Clarke refuses to air city's 'dirty linen'

March 30, 1995|By Melody Simmons | Melody Simmons,Sun Staff Writer

City Council President Mary Pat Clarke was hardly hesitant to bash the Schmoke administration over spending $25.6 million in federal money on Baltimore's controversial no-bid housing repair program.

But when asked about the same issues by the national media, she didn't hesitate to walk.

Yesterday, Mrs. Clarke abruptly ended an interview at City Hall with a reporter and producer from the "MacNeil-Lehrer NewsHour" after the second question. The news show is preparing a story about local government's use of federal Community Development Block Grants.

Mrs. Clarke said she was ready to speak about block grants, but was stunned to be asked about the no-bid housing repair program.

"I am not going to hold our scandal up for the shame of the whole nation," said Mrs. Clarke, a Democratic mayoral candidate who was quick last month to contend that the top city officials who ran the program were corrupt and incompetent.

"We have a problem here, but we don't need to put it out across the U.S.A. It's one thing to straighten out a mess in your family. It's another to go on national television to air your dirty linen."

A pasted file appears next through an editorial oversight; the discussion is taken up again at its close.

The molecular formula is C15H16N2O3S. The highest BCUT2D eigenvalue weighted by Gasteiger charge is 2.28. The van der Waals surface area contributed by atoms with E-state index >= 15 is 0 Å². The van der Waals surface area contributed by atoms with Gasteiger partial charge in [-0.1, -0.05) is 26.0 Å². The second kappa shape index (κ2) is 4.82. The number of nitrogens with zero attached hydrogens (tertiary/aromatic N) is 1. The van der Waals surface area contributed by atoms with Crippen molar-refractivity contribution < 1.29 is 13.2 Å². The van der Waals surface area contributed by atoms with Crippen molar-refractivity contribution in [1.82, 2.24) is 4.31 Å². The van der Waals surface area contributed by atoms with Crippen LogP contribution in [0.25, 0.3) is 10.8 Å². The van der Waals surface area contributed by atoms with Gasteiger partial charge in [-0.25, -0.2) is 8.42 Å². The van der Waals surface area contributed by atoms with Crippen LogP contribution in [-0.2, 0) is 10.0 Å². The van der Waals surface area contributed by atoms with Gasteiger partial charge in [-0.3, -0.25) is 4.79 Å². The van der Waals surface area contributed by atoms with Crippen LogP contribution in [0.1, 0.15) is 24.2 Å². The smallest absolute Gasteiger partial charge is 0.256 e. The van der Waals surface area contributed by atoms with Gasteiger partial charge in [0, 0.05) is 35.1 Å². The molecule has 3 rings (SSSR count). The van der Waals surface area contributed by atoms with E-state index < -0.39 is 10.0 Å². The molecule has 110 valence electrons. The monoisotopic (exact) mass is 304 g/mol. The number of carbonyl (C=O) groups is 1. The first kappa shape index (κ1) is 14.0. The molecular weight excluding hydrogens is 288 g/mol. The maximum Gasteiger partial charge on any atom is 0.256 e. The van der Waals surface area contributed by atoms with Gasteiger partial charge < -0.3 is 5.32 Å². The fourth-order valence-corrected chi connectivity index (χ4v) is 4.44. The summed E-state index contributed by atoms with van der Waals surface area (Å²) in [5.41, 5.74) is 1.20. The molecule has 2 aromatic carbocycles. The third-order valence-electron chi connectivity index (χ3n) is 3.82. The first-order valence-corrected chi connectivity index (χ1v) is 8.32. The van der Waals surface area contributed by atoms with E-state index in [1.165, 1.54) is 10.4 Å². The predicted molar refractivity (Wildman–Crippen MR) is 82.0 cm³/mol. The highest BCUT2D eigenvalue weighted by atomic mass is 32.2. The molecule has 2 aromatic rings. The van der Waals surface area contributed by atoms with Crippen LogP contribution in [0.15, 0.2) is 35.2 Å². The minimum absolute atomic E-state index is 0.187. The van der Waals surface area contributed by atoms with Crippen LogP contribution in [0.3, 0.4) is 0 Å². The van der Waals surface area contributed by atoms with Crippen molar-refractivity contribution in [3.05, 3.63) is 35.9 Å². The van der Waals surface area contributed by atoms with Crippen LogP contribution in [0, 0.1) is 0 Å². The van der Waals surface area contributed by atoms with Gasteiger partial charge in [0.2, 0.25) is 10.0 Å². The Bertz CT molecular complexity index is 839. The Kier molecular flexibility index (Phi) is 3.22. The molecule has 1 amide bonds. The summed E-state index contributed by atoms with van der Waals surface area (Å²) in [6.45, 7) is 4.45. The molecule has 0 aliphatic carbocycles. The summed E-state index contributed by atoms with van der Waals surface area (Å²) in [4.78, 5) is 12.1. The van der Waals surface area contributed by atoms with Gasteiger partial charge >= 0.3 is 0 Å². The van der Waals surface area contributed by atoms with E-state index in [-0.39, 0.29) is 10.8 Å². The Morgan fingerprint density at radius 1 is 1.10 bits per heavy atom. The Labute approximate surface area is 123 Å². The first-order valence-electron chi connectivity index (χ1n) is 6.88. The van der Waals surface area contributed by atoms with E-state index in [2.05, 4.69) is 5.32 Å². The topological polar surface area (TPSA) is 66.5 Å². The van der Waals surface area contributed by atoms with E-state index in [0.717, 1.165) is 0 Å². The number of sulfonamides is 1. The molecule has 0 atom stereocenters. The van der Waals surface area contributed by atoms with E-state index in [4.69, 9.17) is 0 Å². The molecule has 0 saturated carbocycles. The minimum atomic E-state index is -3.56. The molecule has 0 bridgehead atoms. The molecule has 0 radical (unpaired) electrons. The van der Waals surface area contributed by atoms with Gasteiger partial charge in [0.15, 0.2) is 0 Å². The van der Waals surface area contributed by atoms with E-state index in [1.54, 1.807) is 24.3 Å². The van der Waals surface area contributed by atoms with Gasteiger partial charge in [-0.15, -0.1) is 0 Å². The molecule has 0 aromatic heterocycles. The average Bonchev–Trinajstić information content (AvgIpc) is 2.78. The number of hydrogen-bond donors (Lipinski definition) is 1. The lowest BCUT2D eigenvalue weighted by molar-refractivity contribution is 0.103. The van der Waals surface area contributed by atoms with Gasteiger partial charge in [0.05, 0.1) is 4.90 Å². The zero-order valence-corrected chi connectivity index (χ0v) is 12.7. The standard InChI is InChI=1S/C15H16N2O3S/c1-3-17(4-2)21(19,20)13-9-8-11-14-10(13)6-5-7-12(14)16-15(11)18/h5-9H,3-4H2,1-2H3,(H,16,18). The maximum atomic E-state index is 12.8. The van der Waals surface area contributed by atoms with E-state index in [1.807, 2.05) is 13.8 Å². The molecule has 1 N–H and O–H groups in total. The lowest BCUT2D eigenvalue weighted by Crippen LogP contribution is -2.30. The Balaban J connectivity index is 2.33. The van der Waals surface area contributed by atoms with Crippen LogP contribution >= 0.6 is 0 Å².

A three-part series published last month by The Sun detailed how one quarter of the no-bid repair money went to friends and relatives of Mayor Kurt L. Schmoke and housing officials, and millions went to contractors with little or no experience, many of whom did poor work.

Betty Ann Bowser, a reporter for the NewsHour, said she explained to Mrs. Clarke that the interview would focus on block grants, but added she wanted to put that in the context of "what happened in the housing scandal in Baltimore."

Ms. Bowser, a reporter for more than 20 years, said she had never had an interview subject walk out.

"She told us, 'I'm having a bad day, and you're just part of it.' "

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